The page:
During the break before my next semester, I’ve been trying to study a bit, both in preparation for classes I am taking next semester, and to prepare for a CLEP exam I plan to take soon, in order to reduce the total number of classes I need to take.

One resource for some of my studies are the videos available from many universities, where they have recorded classes, such as those on Academic Earth. Since many of these are easily downloadable, and often consist mostly of lectures, it makes sense to strip the audio from them, and copy this audio onto my phone so I can listen to the lectures anywhere I go.

This tip requires you to have the program ffmpeg installed.

To strip the video VideoIn.mp4 and put the audio into an flac file titled AudioOut.flac use the following command:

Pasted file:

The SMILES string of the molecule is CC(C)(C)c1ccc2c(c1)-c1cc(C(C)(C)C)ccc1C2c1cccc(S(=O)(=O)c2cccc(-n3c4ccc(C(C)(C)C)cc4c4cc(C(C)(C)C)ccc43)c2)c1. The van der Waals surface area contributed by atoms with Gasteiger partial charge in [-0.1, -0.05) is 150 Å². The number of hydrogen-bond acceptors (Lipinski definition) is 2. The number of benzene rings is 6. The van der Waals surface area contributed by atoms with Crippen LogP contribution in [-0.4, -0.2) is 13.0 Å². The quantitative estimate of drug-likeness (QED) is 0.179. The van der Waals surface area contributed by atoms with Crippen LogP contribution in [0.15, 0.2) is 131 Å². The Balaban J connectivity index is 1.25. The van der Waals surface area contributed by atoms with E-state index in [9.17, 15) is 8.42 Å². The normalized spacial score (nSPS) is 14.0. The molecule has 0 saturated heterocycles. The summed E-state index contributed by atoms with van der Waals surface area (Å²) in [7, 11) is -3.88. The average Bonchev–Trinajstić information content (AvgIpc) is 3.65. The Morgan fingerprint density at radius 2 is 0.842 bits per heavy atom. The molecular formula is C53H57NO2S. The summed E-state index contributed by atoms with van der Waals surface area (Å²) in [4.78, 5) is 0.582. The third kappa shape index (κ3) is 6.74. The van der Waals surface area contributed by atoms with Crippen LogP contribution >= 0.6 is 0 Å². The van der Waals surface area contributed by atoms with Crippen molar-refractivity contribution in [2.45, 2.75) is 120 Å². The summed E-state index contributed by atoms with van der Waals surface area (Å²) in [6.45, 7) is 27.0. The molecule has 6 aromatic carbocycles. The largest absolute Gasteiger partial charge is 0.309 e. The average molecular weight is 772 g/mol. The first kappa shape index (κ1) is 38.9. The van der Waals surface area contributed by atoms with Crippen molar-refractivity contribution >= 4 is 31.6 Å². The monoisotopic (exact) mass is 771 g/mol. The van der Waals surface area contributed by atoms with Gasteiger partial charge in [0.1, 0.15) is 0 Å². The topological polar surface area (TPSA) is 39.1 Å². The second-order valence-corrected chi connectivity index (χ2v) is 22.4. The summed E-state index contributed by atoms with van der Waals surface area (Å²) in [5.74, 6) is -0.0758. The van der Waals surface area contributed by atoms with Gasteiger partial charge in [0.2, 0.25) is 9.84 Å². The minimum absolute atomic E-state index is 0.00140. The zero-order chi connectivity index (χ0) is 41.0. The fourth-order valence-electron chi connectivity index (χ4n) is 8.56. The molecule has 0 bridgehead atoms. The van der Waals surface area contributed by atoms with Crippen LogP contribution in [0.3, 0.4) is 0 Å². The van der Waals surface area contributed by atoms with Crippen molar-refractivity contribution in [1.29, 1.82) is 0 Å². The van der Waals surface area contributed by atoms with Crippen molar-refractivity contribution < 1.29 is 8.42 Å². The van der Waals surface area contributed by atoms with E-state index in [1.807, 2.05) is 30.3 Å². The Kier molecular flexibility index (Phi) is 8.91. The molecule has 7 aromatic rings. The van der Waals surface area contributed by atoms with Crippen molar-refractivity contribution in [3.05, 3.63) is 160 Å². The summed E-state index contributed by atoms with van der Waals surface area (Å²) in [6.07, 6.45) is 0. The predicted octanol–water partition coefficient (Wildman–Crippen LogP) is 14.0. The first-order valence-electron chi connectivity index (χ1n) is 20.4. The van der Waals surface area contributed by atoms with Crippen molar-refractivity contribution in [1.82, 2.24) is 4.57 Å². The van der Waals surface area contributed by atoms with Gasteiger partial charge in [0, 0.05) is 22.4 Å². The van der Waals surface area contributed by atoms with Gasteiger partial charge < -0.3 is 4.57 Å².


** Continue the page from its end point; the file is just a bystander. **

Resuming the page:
ffmpeg -i VideoIn.mp4 -ac 2 -vn AudioOut.flac

With this command, the audio will be encoded to ogg vorbis, with a bitrate of 64k, a sampling frequency of 44100 Hz, and two channels.

These three defaults can be changed, although they should do fine for stripping the audio from nonmusical things like lectures. To change the number of channels, simply change the number following -ac. To change the bitrate, add the flag -ab with the a space and then the desired bitrate value (such as 160k. To change the sampling frequency, use the -ar flag with a space following it and then add the desired frequency value (like 44100 Hz.

The -vn flag tells ffmpeg to only output the audio of the input video.

There are undoubtedly other methods to do this, but I have found using ffmpeg simplest for this job and other conversion tasks.